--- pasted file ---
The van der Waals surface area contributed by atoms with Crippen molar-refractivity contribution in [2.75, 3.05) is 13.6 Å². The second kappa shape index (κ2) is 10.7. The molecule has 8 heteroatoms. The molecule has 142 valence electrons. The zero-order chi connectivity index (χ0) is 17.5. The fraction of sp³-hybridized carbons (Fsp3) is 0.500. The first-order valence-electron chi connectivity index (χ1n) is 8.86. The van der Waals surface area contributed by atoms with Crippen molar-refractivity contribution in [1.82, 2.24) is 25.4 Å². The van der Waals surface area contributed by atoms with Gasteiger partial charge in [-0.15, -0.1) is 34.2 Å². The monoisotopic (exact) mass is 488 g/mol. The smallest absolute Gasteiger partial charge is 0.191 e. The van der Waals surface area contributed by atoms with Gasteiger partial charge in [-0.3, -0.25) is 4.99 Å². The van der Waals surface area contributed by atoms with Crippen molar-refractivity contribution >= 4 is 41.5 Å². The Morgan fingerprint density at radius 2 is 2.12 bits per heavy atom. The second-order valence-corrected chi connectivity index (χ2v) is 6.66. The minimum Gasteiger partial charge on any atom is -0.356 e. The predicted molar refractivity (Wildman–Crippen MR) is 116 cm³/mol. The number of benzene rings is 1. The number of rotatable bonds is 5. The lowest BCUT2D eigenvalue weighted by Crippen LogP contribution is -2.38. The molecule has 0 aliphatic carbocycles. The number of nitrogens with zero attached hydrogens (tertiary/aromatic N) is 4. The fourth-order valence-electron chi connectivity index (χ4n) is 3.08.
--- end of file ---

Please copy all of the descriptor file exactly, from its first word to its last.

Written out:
The van der Waals surface area contributed by atoms with Crippen molar-refractivity contribution in [2.75, 3.05) is 13.6 Å². The second kappa shape index (κ2) is 10.7. The molecule has 8 heteroatoms. The molecule has 142 valence electrons. The zero-order chi connectivity index (χ0) is 17.5. The fraction of sp³-hybridized carbons (Fsp3) is 0.500. The first-order valence-electron chi connectivity index (χ1n) is 8.86. The van der Waals surface area contributed by atoms with Crippen molar-refractivity contribution in [1.82, 2.24) is 25.4 Å². The van der Waals surface area contributed by atoms with Gasteiger partial charge in [-0.15, -0.1) is 34.2 Å². The monoisotopic (exact) mass is 488 g/mol. The smallest absolute Gasteiger partial charge is 0.191 e. The van der Waals surface area contributed by atoms with Gasteiger partial charge in [-0.3, -0.25) is 4.99 Å². The van der Waals surface area contributed by atoms with Crippen molar-refractivity contribution >= 4 is 41.5 Å². The Morgan fingerprint density at radius 2 is 2.12 bits per heavy atom. The second-order valence-corrected chi connectivity index (χ2v) is 6.66. The minimum Gasteiger partial charge on any atom is -0.356 e. The predicted molar refractivity (Wildman–Crippen MR) is 116 cm³/mol. The number of benzene rings is 1. The number of rotatable bonds is 5. The lowest BCUT2D eigenvalue weighted by Crippen LogP contribution is -2.38. The molecule has 0 aliphatic carbocycles. The number of nitrogens with zero attached hydrogens (tertiary/aromatic N) is 4. The fourth-order valence-electron chi connectivity index (χ4n) is 3.08.